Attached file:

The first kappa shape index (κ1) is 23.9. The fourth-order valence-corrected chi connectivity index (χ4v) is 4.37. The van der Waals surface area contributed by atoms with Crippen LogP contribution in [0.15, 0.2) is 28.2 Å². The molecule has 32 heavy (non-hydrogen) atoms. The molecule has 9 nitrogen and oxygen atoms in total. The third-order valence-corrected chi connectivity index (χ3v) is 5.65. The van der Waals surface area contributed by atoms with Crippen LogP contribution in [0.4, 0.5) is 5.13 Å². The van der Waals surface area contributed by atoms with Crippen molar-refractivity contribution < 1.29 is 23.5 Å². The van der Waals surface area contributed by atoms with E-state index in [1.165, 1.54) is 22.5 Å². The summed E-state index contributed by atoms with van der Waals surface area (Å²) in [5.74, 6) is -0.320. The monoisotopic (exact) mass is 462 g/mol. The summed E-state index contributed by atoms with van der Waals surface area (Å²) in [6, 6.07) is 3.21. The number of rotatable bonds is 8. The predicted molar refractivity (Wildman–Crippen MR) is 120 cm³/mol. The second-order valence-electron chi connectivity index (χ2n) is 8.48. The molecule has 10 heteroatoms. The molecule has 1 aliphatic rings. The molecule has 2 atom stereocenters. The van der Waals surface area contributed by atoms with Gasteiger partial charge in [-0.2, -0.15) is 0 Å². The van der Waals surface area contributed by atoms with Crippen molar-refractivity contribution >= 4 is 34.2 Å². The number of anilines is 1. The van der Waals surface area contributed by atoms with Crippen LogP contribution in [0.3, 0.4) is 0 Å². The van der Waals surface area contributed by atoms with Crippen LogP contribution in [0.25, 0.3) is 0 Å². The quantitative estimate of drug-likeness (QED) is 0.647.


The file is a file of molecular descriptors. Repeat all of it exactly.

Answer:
The first kappa shape index (κ1) is 23.9. The fourth-order valence-corrected chi connectivity index (χ4v) is 4.37. The van der Waals surface area contributed by atoms with Crippen LogP contribution in [0.15, 0.2) is 28.2 Å². The molecule has 32 heavy (non-hydrogen) atoms. The molecule has 9 nitrogen and oxygen atoms in total. The third-order valence-corrected chi connectivity index (χ3v) is 5.65. The van der Waals surface area contributed by atoms with Crippen LogP contribution in [0.4, 0.5) is 5.13 Å². The van der Waals surface area contributed by atoms with Crippen molar-refractivity contribution < 1.29 is 23.5 Å². The van der Waals surface area contributed by atoms with E-state index in [1.165, 1.54) is 22.5 Å². The summed E-state index contributed by atoms with van der Waals surface area (Å²) in [5.74, 6) is -0.320. The monoisotopic (exact) mass is 462 g/mol. The summed E-state index contributed by atoms with van der Waals surface area (Å²) in [6, 6.07) is 3.21. The number of rotatable bonds is 8. The predicted molar refractivity (Wildman–Crippen MR) is 120 cm³/mol. The second-order valence-electron chi connectivity index (χ2n) is 8.48. The molecule has 10 heteroatoms. The molecule has 1 aliphatic rings. The molecule has 2 atom stereocenters. The van der Waals surface area contributed by atoms with Gasteiger partial charge in [-0.2, -0.15) is 0 Å². The van der Waals surface area contributed by atoms with Crippen molar-refractivity contribution >= 4 is 34.2 Å². The number of anilines is 1. The van der Waals surface area contributed by atoms with Crippen LogP contribution in [0.3, 0.4) is 0 Å². The van der Waals surface area contributed by atoms with Crippen LogP contribution in [0.25, 0.3) is 0 Å². The quantitative estimate of drug-likeness (QED) is 0.647.